Meet The Researcher

Professor Mary Galea

Professor Mary Galea

The University of Melbourne, VIC

Let’s get started! Tell us an interesting fact about yourself...
I have sorted pottery shards on an archaeological expedition.
What inspired you to get involved in MS research?
My career has been concerned with understanding how movement is controlled and its recovery from nervous system injury.
What do you think has been the most exciting development in MS research?
The most exciting developments in MS research have been the availability of novel drugs that can slow disease progression and advances in brain imaging that have enabled a clearer understanding of the underlying pathology.
Tell us about your current research project...
Current clinical tests of motor function are not sensitive enough to pick up some of the more subtle signs of deterioration in MS. We urgently need better ways to monitor disease progression and the effectiveness of medications in patients with MS. Inertial sensors attached to the torso and legs can provide information about movement previously only available from expensive movement analysis in a Movement Laboratory. We now propose using such sensors to measure walking and balance in people with MS at the time of clinical appointments and to compare their sensor-derived walking and balance performance with standard clinical tests.
Why is your research important and how will it influence the understanding and treatment of MS?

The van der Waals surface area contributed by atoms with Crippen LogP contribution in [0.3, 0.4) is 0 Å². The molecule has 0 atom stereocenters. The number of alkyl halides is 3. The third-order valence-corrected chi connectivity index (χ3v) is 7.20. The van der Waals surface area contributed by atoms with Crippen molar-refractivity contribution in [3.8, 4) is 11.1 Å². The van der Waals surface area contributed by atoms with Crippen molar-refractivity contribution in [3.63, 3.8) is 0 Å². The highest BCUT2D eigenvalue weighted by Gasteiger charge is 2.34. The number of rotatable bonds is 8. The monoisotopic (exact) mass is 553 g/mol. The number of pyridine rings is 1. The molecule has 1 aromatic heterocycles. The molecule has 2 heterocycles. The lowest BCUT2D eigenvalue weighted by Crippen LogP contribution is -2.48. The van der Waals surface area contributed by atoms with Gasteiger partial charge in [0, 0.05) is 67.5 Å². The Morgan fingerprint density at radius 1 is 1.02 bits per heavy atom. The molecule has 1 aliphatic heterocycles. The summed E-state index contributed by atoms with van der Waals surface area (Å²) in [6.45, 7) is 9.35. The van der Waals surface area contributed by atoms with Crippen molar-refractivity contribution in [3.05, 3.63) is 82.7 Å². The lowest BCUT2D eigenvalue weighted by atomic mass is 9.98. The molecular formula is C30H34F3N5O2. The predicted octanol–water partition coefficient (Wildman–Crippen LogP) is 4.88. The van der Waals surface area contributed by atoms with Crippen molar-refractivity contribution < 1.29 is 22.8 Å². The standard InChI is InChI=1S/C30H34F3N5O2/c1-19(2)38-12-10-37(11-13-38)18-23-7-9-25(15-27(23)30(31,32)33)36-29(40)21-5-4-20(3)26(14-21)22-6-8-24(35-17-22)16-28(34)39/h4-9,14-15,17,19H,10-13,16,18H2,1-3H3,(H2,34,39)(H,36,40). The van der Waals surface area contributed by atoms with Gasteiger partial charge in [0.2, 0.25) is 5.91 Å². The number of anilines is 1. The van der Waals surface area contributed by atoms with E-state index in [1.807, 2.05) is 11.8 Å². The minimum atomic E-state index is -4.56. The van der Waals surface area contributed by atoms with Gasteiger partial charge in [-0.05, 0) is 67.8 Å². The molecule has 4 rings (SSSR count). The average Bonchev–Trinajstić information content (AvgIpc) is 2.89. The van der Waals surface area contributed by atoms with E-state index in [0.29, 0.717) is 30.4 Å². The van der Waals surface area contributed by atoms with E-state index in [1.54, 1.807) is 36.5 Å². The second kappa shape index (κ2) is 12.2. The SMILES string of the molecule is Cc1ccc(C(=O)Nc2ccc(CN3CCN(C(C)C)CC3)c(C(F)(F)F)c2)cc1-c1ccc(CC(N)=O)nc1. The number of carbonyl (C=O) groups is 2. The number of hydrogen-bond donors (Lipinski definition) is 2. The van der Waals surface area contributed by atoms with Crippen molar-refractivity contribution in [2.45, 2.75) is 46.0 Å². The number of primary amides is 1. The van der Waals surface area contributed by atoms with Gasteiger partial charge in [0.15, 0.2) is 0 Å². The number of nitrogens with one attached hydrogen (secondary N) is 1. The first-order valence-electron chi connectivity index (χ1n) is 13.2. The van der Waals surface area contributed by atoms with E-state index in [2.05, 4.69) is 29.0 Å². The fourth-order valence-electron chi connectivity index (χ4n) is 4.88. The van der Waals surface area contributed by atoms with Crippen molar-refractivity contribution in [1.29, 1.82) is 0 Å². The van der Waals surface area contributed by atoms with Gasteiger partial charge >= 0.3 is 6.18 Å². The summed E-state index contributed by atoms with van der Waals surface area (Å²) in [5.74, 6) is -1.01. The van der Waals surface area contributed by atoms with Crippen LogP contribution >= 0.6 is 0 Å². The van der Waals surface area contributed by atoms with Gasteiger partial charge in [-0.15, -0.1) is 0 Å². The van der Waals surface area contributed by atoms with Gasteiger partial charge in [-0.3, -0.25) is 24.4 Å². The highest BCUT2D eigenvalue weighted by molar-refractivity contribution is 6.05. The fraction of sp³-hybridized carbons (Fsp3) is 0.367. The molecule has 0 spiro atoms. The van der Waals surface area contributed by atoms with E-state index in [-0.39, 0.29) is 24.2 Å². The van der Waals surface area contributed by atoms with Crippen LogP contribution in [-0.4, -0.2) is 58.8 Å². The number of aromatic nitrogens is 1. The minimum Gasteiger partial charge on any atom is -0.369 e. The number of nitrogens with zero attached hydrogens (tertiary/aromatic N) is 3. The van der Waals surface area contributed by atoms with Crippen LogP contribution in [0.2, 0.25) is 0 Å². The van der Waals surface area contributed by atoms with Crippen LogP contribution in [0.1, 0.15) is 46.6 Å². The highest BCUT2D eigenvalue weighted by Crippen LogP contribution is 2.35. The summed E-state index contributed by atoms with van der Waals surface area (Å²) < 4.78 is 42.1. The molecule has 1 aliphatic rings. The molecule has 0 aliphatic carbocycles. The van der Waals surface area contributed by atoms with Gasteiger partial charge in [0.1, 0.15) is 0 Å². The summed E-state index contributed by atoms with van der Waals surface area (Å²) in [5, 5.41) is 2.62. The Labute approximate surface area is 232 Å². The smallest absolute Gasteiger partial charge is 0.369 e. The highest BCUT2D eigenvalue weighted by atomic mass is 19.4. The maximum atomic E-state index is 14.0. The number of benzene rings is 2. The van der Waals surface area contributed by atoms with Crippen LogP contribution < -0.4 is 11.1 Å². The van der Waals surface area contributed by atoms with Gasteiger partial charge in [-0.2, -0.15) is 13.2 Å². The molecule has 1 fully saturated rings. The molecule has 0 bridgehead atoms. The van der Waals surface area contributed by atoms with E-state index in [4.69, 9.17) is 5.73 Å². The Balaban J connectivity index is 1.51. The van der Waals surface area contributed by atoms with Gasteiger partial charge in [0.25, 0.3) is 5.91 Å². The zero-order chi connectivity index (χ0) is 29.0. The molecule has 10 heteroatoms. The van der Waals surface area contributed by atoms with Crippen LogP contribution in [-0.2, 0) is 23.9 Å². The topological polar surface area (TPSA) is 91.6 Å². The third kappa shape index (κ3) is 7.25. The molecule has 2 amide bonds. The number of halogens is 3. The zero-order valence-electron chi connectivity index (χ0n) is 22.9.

Loss of physical function because of impairment of walking and balance impacts severely on the quality of life of people with MS. Because the aim of treatment in MS is to keep patients free from relapses and disease progression it is essential for clinicians to be able to measure subtle changes in physical function that may indicate neural deterioration. Our research has shown that current clinical measures are not sufficiently sensitive to detect subtle changes in walking and balance. In the proposed study we will use a set of lightweight, body-worn inertial sensors to measure walking and balance performance at the time that people with MS attend their clinic appointments. The main results can be provided immediately to the neurologist and will provide additional and more informative methods of monitoring the effectiveness of existing treatments, which would also be immediately applicable in the clinical environment. We will also investigate other measures derived from the sensors which may provide a convenient summary of overall movement performance. Using more sensitive tests will mean that any deterioration of physical function will be picked up early and a person’s treatment regimen can then be altered to prevent or slow down further disease progression.
What do you enjoy most about working in the lab and what are some of the challenges you face?
Being able to move is fundamental to human life. Movement emerges out of complex interactions among many interconnected elements (physical, environmental and neural) and is therefore extremely interesting to observe throughout the lifespan and during recovery from injury. Its variability makes it very challenging to measure.
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Mary Galea